If the Lightning’s overtime Game 4 win wasn’t enough for hockey fans on Friday, the Stars one-upped that effort a night later, staying alive with a 3-2 double-overtime Game 5 win on Saturday.
Beyond “the 2019-20 season not being over,” what did we learn from the Stars’ double-OT Game 5 win? Let’s consider three takeaways from a dizzying contest. Game 6 (Monday at 8 p.m. ET on NBC) isn’t that far away during a 2020 Stanley Cup Final already brimming with twists and turns.
Not that long ago, there were worries about Tyler Seguin’s playoff production. Maybe he just needed a change of pace?
Whatever the explanation might be, the difference is stark.
- Seguin previously suffered through a five-game pointless streak. More troublingly, he only had an assist in an 11-game stretch from Aug. 30 (midway through the Avalanche series) through Sept. 23 (Game 3 of the 2020 Stanley Cup Final).
- While the Stars lost Game 4, Seguin and Perry were factors. Seguin collected two assists in what would turn out to be a prelude.
Perry scored two huge goals (the Stars’ first and last of Game 5), while Seguin generated assists on all three Stars goals in Game 5.
Yes, it’s true that it would be tough to sustain this scoring pace. But it’s not all luck. Via Natural Stat Trick, Seguin, Perry, and Joel Kiviranta generated seven high-danger chances for and only allowed one against at even-strength in Game 5.
2. Putting the whistles away?
No doubt about it, officiating was a talking point from Game 4 of the 2020 Stanley Cup Final. After some serious griping from the Stars regarding the Jamie Benn penalty that opened up an opportunity for the power-play game-winner by Kevin Shattenkirk, would there be a chilling effect on officiating?
Well, that can be a chicken-and-the-egg argument.
Frankly, officials tend to put away their whistles more often as a series goes along. Especially when a team is facing elimination. Maybe it’s not as bad as the Dead Puck Era, but it’s still something.
Whether it was inevitable or a reaction to complaints, the lack of calls sometimes got a little comical.
To be clear, both the Stars and Lightning had reason to complain about non-calls. You could probably argue that Dallas actually experienced some of the most prominent flubs.
Big-picture, though? If I were Rick Bowness, I’d be grinning ear-to-ear that there were only three power plays in Game 5 (one for the Lightning, two for the Stars). Tampa Bay’s power play was red-hot, and for all the adjustments you can make in the film room, you know what’s the best way to stop it? Not let them go on the man advantage at all.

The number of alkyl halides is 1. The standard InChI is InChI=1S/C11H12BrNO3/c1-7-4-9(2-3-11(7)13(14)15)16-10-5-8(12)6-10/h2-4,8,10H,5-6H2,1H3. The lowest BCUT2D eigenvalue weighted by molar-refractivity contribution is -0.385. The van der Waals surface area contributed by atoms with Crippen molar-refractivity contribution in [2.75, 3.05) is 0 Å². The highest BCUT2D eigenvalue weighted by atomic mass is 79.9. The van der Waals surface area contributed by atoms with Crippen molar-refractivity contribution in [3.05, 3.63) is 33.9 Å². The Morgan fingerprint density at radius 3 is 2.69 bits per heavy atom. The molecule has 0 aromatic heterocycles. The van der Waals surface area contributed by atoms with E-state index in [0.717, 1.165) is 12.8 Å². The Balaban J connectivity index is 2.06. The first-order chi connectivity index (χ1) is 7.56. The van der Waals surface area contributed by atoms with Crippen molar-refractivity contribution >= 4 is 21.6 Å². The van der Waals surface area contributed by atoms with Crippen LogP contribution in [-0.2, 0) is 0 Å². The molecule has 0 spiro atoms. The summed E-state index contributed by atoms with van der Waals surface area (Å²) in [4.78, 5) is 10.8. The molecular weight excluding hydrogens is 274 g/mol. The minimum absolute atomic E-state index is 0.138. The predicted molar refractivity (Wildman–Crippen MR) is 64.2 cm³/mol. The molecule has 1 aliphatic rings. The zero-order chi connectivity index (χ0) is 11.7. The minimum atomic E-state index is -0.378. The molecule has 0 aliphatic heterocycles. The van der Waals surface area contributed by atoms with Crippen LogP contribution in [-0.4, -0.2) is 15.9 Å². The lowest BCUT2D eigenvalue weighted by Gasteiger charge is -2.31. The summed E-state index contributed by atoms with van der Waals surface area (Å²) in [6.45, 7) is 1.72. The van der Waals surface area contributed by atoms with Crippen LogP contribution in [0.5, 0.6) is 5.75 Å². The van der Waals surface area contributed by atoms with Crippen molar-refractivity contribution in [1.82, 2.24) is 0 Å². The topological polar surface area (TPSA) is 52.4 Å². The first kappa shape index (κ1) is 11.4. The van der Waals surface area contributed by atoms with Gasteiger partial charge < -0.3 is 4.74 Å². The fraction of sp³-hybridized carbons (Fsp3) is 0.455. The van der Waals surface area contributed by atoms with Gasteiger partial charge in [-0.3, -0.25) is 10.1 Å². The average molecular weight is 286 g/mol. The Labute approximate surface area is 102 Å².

Again, the Stars will almost certainly gripe about individual calls, but a low-penalty style behooves them.
3. The Lightning’s top line remains terrifying
By certain underlying metrics, the Stars controlled the Ondrej Palat – Brayden Point – Nikita Kucherov line about as well as one can expect in Game 5.
But, frankly, there were enough close calls that it would be foolish to think the Stars really found a lasting answer.
Ondrej Palat scored a significant 1-1 goal with a great move. Brayden Point assisted on both Lightning goals, including an impressive entry on Mikhail Sergachev‘s 2-1 tally.
Both Point and Nikita Kucherov found space for near-goals during the overtime period(s), too. They didn’t land the knockout blow in Game 5 of the 2020 Stanley Cup Final, but Anton Khudobin and Stars defenders still have their work cut out for them.
(Especially if the Lightning get more than one power play in Game 6 (Monday at 8 p.m. ET on NBC).
Tampa Bay Lightning vs. Dallas Stars (TB leads 3-2)
Stars 4, Lightning 1. (recap)
Lightning 3, Stars 2. (recap)
Lightning 5, Stars 2. (recap)
Lightning 5, Stars 4 [OT]. (recap)
Stars 3, Lightning 2 [double OT].
Game 6: Monday, Sept. 28, 8 p.m. ET – NBC
*Game 7: Wednesday, Sept. 30, 8 p.m. ET – NBC
James O’Brien is a writer for Pro Hockey Talk on NBC Sports. Drop him a line at email@example.com or follow him on Twitter @cyclelikesedins.